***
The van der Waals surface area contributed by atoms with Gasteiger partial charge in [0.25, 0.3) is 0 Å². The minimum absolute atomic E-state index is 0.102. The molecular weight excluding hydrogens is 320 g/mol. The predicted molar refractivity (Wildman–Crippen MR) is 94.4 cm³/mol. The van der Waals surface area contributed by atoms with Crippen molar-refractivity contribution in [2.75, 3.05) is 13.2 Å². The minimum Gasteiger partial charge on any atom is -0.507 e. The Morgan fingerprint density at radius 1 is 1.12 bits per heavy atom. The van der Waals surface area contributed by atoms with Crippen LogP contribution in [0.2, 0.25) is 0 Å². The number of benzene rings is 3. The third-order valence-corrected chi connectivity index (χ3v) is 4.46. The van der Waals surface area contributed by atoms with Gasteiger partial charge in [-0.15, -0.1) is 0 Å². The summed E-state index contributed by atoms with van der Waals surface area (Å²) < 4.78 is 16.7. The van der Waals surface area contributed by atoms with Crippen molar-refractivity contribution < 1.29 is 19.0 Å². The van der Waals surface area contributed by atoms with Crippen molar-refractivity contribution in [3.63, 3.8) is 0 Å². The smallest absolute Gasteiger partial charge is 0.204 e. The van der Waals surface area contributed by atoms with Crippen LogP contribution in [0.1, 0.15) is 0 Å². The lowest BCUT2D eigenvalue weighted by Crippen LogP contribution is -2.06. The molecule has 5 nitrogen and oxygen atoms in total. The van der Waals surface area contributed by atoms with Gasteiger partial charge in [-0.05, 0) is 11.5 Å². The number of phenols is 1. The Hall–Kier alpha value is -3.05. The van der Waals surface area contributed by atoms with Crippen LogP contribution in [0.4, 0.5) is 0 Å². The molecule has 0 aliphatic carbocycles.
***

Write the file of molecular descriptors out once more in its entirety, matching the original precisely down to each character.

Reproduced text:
The van der Waals surface area contributed by atoms with Gasteiger partial charge in [0.25, 0.3) is 0 Å². The minimum absolute atomic E-state index is 0.102. The molecular weight excluding hydrogens is 320 g/mol. The predicted molar refractivity (Wildman–Crippen MR) is 94.4 cm³/mol. The van der Waals surface area contributed by atoms with Crippen molar-refractivity contribution in [2.75, 3.05) is 13.2 Å². The minimum Gasteiger partial charge on any atom is -0.507 e. The Morgan fingerprint density at radius 1 is 1.12 bits per heavy atom. The van der Waals surface area contributed by atoms with Crippen LogP contribution in [0.2, 0.25) is 0 Å². The number of benzene rings is 3. The third-order valence-corrected chi connectivity index (χ3v) is 4.46. The van der Waals surface area contributed by atoms with Gasteiger partial charge in [-0.15, -0.1) is 0 Å². The summed E-state index contributed by atoms with van der Waals surface area (Å²) < 4.78 is 16.7. The van der Waals surface area contributed by atoms with Crippen molar-refractivity contribution < 1.29 is 19.0 Å². The van der Waals surface area contributed by atoms with Crippen molar-refractivity contribution in [3.63, 3.8) is 0 Å². The smallest absolute Gasteiger partial charge is 0.204 e. The van der Waals surface area contributed by atoms with Crippen LogP contribution in [0.1, 0.15) is 0 Å². The lowest BCUT2D eigenvalue weighted by Crippen LogP contribution is -2.06. The molecule has 5 nitrogen and oxygen atoms in total. The van der Waals surface area contributed by atoms with Gasteiger partial charge in [-0.05, 0) is 11.5 Å². The number of phenols is 1. The Hall–Kier alpha value is -3.05. The van der Waals surface area contributed by atoms with Crippen LogP contribution in [0.4, 0.5) is 0 Å². The molecule has 0 aliphatic carbocycles.